Major elective

    TRESPASS: FALL SCULPTURE WRITES PERFORMANCE

    The content of this course will be influenced by the sculpture department's visiting lecture series and artists invited into the class for projects and performances. Therefore fall and spring courses will be based upon these variables. Students should also expect to encounter accompanying readings and seminar scale discussions native to these discrete experiences.
    TRESPASS: sculpture writes performance is a experimental laboratory for thinking and making across the disciplines of sculpture and performance that uses writing as a critical choreographic tool. We trespass from sculpture to science fiction, cinema to landscape, punk rock to theory, dance to poetics, sound to insomnia, history to holodeck. These encounters-conceptual and material-engage a constellation of ideas surrounding critical writing and art-making processes.
    To think, to construct, to write within such a surround invites a precarious approach to process and to concept untethering syntax (materially, linguistically, theoretically) from its rational grounds. From here we consider questions of improvisation, correspondence, movement, gesture, repetition, timing, our relationships to history (personal and cultural), utopia and dream.
    Structured as a series of workshops, the laboratory unfolds through individual and collaborative projects, critiques, readings and discussions of artists' writings and theoretical texts. Readings will include Walter Benjamin, Anne Carson, W.G. Sebald, Paul Virilio, Shelley Jackson, Mike Kelley, Jorge Luis Borges, Sigmund Freud, Samuel Delany, Kelly Nipper, Douglas Gordon, Giles Deleuze and Félix Guattari, Avital Ronell, Ralph Lemon, Michel Foucault, Stephen Parrino, Kim Gordon, among others. Each semester two Visiting Artists, working along the edges of sculpture/performance/writing, will present their own work and develop a collaborative practice with the group.
    Estimated Material Cost: $100.00
    Junior and above
    Elective; non-majors by department permission

    WOOD&METAL SHOP PRACTICE I

    The purpose of this course is to provide new Sculpture students with safety orientation for their future use of the wood and metal facilities in the Sculpture department. The shop technician instructs students in the safe operation of the stationary machines in the Wood Studio, including the band saw, table saw, sanders, planer, and jointer. In the Metal Studio, the welding equipment, stationary tools, and processes covered include: gas welding; electric welding processes, such as TIG, MIG, and electrode; plasma cutting; grinding tools; horizontal and vertical band saws; benders; and rollers. This course is required for all entering undergraduate Sculpture students - and highly recommended for entering graduate students. Passing this course is required in order to qualify for Shop Monitor Work Study jobs.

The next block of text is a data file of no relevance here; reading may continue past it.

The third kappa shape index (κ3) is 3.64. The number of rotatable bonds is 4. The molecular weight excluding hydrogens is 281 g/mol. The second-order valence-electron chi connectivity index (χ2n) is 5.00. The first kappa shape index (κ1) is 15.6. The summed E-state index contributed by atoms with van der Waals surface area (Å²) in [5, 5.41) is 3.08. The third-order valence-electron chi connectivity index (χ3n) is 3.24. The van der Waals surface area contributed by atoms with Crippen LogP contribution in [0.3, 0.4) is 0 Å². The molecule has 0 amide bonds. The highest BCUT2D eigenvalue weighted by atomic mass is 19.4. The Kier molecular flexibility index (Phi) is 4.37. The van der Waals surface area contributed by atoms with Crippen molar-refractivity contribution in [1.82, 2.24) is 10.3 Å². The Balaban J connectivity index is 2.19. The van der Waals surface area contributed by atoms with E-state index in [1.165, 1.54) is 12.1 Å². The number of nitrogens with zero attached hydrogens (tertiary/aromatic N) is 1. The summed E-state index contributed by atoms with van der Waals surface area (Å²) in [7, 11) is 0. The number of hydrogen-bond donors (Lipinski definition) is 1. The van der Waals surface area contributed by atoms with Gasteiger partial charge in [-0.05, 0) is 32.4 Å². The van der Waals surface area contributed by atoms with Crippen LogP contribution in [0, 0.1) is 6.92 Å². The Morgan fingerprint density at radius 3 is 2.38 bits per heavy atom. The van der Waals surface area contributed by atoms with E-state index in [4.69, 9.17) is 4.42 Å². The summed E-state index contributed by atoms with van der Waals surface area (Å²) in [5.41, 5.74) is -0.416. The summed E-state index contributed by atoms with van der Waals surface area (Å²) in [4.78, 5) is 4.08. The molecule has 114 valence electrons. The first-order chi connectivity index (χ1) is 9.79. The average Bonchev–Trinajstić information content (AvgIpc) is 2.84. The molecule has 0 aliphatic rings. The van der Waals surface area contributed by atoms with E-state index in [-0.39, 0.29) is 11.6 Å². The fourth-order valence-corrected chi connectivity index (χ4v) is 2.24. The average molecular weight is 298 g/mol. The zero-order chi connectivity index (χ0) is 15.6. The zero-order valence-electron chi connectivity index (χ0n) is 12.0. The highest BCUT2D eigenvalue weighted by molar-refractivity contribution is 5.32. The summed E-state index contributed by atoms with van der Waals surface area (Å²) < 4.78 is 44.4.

Major requirement; Sculpture majors only
    Registration by Sculpture department, course not available via web registration

    Wintersession 2015

    CONTEMPORARY WOOD SHOP: CONCEPTUAL SCULPTURE EXPLORED

    Contemporary Wood Shop: Conceptual Sculpture Explored will familiarize students with the techniques and materials necessary to realize three-dimensional wood forms in real space. This class is a hands-on, fast-paced introduction to the wonders of working with wood in a full wood shop. Most major power tools and hand tools will be demonstrated and taught, as well as useful finishing and fastening techniques. Students in this course will research, conceptualize, plan, and fabricate sculptures under the guidance and supervision of instructors. Demos will focus on tangible skills apllicable to the student's ongoing studio practice. A discussion of contemporary sculpture as is related to woodworking will happen throughout the course. Students will be exposed to an array of contemporary artists and learn how they are approaching the medium.
    Estimated Materials Costs: $150.00

    INTERACTING WITH NATURE THROUGH SCULPTURE

    Using our understanding of how artists relate the the natural world, this calls will use sculpture as a vehicle to express our ideas around what nature is, where it exists and how we use it.